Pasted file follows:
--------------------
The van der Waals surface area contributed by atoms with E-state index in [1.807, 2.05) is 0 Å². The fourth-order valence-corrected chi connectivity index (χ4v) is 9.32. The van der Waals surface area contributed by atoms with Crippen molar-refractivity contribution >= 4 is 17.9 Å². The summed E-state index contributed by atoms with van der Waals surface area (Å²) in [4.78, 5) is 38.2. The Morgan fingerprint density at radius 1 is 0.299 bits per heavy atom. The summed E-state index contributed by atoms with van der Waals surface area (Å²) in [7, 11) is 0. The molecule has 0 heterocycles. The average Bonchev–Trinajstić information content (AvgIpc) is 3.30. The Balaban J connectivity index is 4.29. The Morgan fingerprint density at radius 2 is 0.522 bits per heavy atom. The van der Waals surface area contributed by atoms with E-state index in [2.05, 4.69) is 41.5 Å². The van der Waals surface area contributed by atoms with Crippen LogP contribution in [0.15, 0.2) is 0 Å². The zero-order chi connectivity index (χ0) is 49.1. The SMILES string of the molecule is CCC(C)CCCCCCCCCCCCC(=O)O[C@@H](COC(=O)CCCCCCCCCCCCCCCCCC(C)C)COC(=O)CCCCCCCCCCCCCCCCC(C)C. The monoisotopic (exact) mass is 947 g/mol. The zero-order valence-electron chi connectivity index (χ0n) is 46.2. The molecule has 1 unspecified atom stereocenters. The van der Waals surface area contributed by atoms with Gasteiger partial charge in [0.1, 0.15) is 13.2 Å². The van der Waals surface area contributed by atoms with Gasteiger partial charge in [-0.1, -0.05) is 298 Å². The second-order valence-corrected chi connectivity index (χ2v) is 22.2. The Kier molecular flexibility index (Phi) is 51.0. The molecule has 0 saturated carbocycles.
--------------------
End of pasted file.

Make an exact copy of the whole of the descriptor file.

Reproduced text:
The van der Waals surface area contributed by atoms with E-state index in [1.807, 2.05) is 0 Å². The fourth-order valence-corrected chi connectivity index (χ4v) is 9.32. The van der Waals surface area contributed by atoms with Crippen molar-refractivity contribution >= 4 is 17.9 Å². The summed E-state index contributed by atoms with van der Waals surface area (Å²) in [4.78, 5) is 38.2. The Morgan fingerprint density at radius 1 is 0.299 bits per heavy atom. The summed E-state index contributed by atoms with van der Waals surface area (Å²) in [7, 11) is 0. The molecule has 0 heterocycles. The average Bonchev–Trinajstić information content (AvgIpc) is 3.30. The Balaban J connectivity index is 4.29. The Morgan fingerprint density at radius 2 is 0.522 bits per heavy atom. The van der Waals surface area contributed by atoms with E-state index in [2.05, 4.69) is 41.5 Å². The van der Waals surface area contributed by atoms with Crippen LogP contribution in [0.15, 0.2) is 0 Å². The zero-order chi connectivity index (χ0) is 49.1. The SMILES string of the molecule is CCC(C)CCCCCCCCCCCCC(=O)O[C@@H](COC(=O)CCCCCCCCCCCCCCCCCC(C)C)COC(=O)CCCCCCCCCCCCCCCCC(C)C. The monoisotopic (exact) mass is 947 g/mol. The zero-order valence-electron chi connectivity index (χ0n) is 46.2. The molecule has 1 unspecified atom stereocenters. The van der Waals surface area contributed by atoms with Gasteiger partial charge in [0.1, 0.15) is 13.2 Å². The van der Waals surface area contributed by atoms with Gasteiger partial charge in [-0.1, -0.05) is 298 Å². The second-order valence-corrected chi connectivity index (χ2v) is 22.2. The Kier molecular flexibility index (Phi) is 51.0. The molecule has 0 saturated carbocycles.